My friend Sergio was born with a severe hearing impairment and a defective heart. When he was a six years old, his parents brought him to Florida from Mexico. They entered the United States as undocumented immigrants. After many years, his family continues to live in fear of deportation. Sergio is temporarily protected by the Deferred Action for Childhood Arrivals (DACA), but the government can revoke his status at any time. Nevertheless, for now, DACA is his refuge from losing everything.

The psalmist trusts God’s protection. “In you, O Lord, I take refuge.... In your righteousness deliver me and rescue me.... Be to me a rock of refuge, a strong fortress, to save me.”

Refuge, chasah, has many interpretations in the Hebrew scriptures. A refuge is a shelter, a dwelling, a tent, a sanctuary. In a refuge, one gains strength. Sergio discovered this strength from his refuge while growing up, playing, working in the fields, and going to school. I mentored him until he graduated from high school. He earned a scholarship to study to be an auto mechanic. He hopes to be able to support his parents so they won’t have to work picking fruit and vegetables. He finds his strength to overcome the obstacles put before him by trusting in God’s refuge.

The psalmist calls on God to be a refuge with faith that God will rescue him. Like the psalmist, we can trust that the Lord who has supported us since taking us from our mother’s womb will be our rock and our fortress.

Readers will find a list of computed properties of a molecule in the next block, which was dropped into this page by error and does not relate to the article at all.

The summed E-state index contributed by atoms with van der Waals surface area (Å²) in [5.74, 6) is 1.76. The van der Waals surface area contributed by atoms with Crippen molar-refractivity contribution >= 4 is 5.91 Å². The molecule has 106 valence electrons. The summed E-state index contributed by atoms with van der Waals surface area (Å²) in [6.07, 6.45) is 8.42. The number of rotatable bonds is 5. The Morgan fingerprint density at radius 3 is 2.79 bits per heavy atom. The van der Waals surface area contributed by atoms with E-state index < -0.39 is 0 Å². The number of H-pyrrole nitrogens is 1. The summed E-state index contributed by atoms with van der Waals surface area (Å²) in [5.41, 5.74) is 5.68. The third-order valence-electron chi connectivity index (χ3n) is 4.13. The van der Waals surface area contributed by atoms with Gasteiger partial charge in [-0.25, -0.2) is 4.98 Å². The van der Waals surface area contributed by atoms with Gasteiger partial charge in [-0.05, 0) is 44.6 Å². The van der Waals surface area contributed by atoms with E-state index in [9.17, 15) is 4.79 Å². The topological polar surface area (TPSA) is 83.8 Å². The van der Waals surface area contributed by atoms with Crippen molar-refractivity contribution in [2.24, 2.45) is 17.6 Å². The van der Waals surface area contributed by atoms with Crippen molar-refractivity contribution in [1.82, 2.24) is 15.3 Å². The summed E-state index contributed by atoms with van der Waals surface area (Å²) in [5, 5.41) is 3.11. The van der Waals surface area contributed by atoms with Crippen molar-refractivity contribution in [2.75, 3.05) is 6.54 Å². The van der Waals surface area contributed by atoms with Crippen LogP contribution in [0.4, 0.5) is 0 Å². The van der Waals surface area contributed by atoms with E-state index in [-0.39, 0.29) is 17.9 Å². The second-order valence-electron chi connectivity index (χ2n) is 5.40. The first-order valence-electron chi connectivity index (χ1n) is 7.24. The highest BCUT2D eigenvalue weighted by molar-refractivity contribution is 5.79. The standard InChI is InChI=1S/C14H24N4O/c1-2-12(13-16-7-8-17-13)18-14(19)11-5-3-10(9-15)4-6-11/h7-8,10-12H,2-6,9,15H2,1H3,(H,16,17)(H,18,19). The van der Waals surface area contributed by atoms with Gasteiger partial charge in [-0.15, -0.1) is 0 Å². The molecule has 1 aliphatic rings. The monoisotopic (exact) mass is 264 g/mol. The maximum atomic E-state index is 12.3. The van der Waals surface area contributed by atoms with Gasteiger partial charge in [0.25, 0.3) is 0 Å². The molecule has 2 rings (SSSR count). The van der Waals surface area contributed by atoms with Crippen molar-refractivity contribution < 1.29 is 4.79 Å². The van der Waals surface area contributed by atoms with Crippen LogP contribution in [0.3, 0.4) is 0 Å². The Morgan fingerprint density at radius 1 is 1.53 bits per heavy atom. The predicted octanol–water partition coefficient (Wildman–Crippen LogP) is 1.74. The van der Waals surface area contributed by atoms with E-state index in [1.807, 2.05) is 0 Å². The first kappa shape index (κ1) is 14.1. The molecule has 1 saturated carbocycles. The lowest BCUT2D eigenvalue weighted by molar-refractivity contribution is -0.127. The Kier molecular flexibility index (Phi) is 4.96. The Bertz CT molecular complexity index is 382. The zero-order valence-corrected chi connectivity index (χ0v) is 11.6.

“O Lord, my strength, and my fortress, and my refuge in the day of affliction,” (Jer. 16:19, kjv) may you extend your tent around me so that I may boldly proclaim your salvation. Amen.

Pray the Scriptures Using Audio Lectio
Read Luke 13:10-17

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Lectionary Week
August 19–25, 2019
Scripture Overview

The readings in Jeremiah and Psalm 71 are repeated in a pair from earlier in the year (January 28—February 3). They describe the authors’ confidence that God has had plans for their lives since even before they were born. God similarly knows each one of us and has a calling on our lives. The reading in Hebrews gives us confidence in the permanence of the kingdom of God, to which we have access through the sacrifice of Jesus Christ. We are not to take this lightly; we should worship God with due respect. In a synagogue on the sabbath, Jesus teaches a lesson about mercy. When he encounters a woman in need, he places her need above religious regulations. If religious traditions trump mercy, then our priorities are out of alignment.

Questions and Suggestions for Reflection

Read Jeremiah 1:4-10. How do the children in your life live out God’s call on their lives?
Read Psalm 71:1-6. How do you continually praise God as your refuge?
Read Hebrews 12:18-29. How do you discern what is required of you in praising God in the new covenant?
Read Luke 13:10-17. How do you observe the sabbath now? What sabbath practice might you start that puts God’s reign into action?

Respond by posting a prayer.

I join many of those who will pray for you as you seek to discern what you are called to be at this moment. May God grant you the courage to fulfill that calling. May we all open our eyes and see the misery, open our ears and hear the cries of God’s people, and, like God through the Lord Jesus Christ, be incarnate amongst them.” 

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